Friday, August 6, 2010

Tweet, Tweet-Tweet, Tweet-Tweet

Yes, I worked at Disneyland back in the day and listened to the Enchanted Tiki Room soundtrack one too many times. (My restaurant, Plaza Pavilion, was housed with the Tiki Room ride and the Tiki Terrace, a Polynesian-themed restaurant that was well-known among Disney "cast members" for only hiring Asian employees).

In today's terms, "tweeting" is a technological innovation that one (apparently) must participate in to be a valid member of society. Or at least a smart marketer and savvy solopreneur.

Buzz Bissinger, once a Twitter skeptic, has become an enthusiastic convert, according to The New York Times.

I feel more like the Times' Peggy Orenstein, who wrote an insightful column in last Sunday's magazine. It's worth a read, but here's a bit that particularly resonated with me:

The expansion of our digital universe — Second Life, Facebook, MySpace, Twitter — has shifted not only how we spend our time but also how we construct identity. For her coming book, “Alone Together,” Sherry Turkle, a professor at M.I.T., interviewed more than 400 children and parents about their use of social media and cellphones. Among young people especially she found that the self was increasingly becoming externally manufactured rather than internally developed: a series of profiles to be sculptured and refined in response to public opinion. “On Twitter or Facebook you’re trying to express something real about who you are,” she explained. “But because you’re also creating something for others’ consumption, you find yourself imagining and playing to your audience more and more. So those moments in which you’re supposed to be showing your true self become a performance. Your psychology becomes a performance.”


It's that blurring between the public and the private - that sense of being "on stage" at any given moment during the day - that gives me pause and makes me a reluctant technology adopter.

No doubt one day I will tweet like the birdies tweet, several times a day. But for now, I'm content to stay quiet.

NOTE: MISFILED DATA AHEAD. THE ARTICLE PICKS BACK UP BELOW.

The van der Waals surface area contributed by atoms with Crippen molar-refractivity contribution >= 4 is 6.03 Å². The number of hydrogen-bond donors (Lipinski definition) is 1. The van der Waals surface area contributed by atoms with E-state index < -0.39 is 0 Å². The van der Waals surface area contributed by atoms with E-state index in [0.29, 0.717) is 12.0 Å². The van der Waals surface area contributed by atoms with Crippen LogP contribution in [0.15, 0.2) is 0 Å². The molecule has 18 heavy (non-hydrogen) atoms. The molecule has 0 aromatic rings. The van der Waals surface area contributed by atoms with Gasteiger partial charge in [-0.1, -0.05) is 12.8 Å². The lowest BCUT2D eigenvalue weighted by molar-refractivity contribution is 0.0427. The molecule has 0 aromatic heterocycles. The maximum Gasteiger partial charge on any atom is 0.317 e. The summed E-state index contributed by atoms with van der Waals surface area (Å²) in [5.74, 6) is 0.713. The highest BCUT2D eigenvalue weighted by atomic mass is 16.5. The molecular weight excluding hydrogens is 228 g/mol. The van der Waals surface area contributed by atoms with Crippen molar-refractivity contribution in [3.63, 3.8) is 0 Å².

13 comments:

  1. Wow. That's an interesting perspective. I can't help but wonder whether the issue is that folks are developing less of themselves or that we're finally noticing that folks never have been that introspective, to begin with.

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  2. Funny, in Shakespeare's day, intellectuals worried about the exact same thing (Peggy Orenstein could have copied her concerns nearly verbatim...). Subjectivity (the construction of the idea of "selfhood" and identity) was a new concept, as folks began to try on the mantle of individuality, rather than inherited roles.

    And, yet, Twitter was a mere glimmer on the horizon more than 400 years hence. The performative nature of the self is not a new anxiety; in fact, I would say we "perform" our various selves daily, if not hourly, with or without social networks greasing the wheels.

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  3. It's an interesting dilemma, Anne. I'm likely more introspective (and certainly more introverted) than most.

    Good point, Linda, I didn't know that the issue went so far back (I would've pegged it to Freud/Jung maybe). Perhaps what is new is the easy availability of multiple platforms to us ordinary folks - those not on a literal stage every night.

    Years ago, one met a standard cast of people in the course of a day (at work, at the market) and maybe the mask came down with them due to familiarity?

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  4. I so agree! I don't tweet, but I do FB and I see posts by friends who are going thru very hard times, posting like they are living it up. I understand not wanting to put your strain all over the internet, but I don't think pretending is especially healthy.